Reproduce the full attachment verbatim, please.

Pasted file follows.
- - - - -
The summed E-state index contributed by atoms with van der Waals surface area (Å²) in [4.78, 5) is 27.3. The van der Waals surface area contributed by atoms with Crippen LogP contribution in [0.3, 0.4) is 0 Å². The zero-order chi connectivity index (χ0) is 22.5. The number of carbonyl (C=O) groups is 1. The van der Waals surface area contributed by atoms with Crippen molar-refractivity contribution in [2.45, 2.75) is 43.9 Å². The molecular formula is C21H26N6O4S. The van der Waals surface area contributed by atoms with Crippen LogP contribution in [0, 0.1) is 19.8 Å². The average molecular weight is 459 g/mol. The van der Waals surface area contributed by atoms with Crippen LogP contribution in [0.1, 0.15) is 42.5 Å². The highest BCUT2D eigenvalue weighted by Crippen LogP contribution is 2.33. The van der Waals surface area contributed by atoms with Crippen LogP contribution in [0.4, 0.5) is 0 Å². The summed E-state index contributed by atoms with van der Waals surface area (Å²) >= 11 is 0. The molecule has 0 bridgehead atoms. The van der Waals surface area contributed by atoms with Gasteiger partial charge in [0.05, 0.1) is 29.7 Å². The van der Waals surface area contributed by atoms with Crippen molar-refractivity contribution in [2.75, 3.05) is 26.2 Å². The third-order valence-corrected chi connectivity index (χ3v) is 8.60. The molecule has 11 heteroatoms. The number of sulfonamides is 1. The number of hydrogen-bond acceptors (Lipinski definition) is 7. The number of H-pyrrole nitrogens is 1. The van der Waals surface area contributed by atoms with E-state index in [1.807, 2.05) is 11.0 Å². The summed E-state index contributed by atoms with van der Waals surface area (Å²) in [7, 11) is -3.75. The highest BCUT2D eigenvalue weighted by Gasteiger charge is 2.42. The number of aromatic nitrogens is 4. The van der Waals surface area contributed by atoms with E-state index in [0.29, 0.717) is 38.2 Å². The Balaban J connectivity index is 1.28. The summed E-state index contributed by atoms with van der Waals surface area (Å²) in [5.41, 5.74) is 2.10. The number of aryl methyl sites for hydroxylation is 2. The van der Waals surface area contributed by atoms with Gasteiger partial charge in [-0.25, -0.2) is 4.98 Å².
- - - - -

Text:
The summed E-state index contributed by atoms with van der Waals surface area (Å²) in [4.78, 5) is 27.3. The van der Waals surface area contributed by atoms with Crippen LogP contribution in [0.3, 0.4) is 0 Å². The zero-order chi connectivity index (χ0) is 22.5. The number of carbonyl (C=O) groups is 1. The van der Waals surface area contributed by atoms with Crippen molar-refractivity contribution in [2.45, 2.75) is 43.9 Å². The molecular formula is C21H26N6O4S. The van der Waals surface area contributed by atoms with Crippen LogP contribution in [0, 0.1) is 19.8 Å². The average molecular weight is 459 g/mol. The van der Waals surface area contributed by atoms with Crippen LogP contribution in [0.1, 0.15) is 42.5 Å². The highest BCUT2D eigenvalue weighted by Crippen LogP contribution is 2.33. The van der Waals surface area contributed by atoms with Crippen LogP contribution in [0.4, 0.5) is 0 Å². The summed E-state index contributed by atoms with van der Waals surface area (Å²) >= 11 is 0. The molecule has 0 bridgehead atoms. The van der Waals surface area contributed by atoms with Gasteiger partial charge in [0.05, 0.1) is 29.7 Å². The van der Waals surface area contributed by atoms with Crippen molar-refractivity contribution in [2.75, 3.05) is 26.2 Å². The third-order valence-corrected chi connectivity index (χ3v) is 8.60. The molecule has 11 heteroatoms. The number of sulfonamides is 1. The number of hydrogen-bond acceptors (Lipinski definition) is 7. The number of H-pyrrole nitrogens is 1. The van der Waals surface area contributed by atoms with E-state index in [1.807, 2.05) is 11.0 Å². The summed E-state index contributed by atoms with van der Waals surface area (Å²) in [7, 11) is -3.75. The highest BCUT2D eigenvalue weighted by Gasteiger charge is 2.42. The number of aromatic nitrogens is 4. The van der Waals surface area contributed by atoms with E-state index in [0.29, 0.717) is 38.2 Å². The Balaban J connectivity index is 1.28. The summed E-state index contributed by atoms with van der Waals surface area (Å²) in [5.41, 5.74) is 2.10. The number of aryl methyl sites for hydroxylation is 2. The van der Waals surface area contributed by atoms with Gasteiger partial charge in [-0.25, -0.2) is 4.98 Å².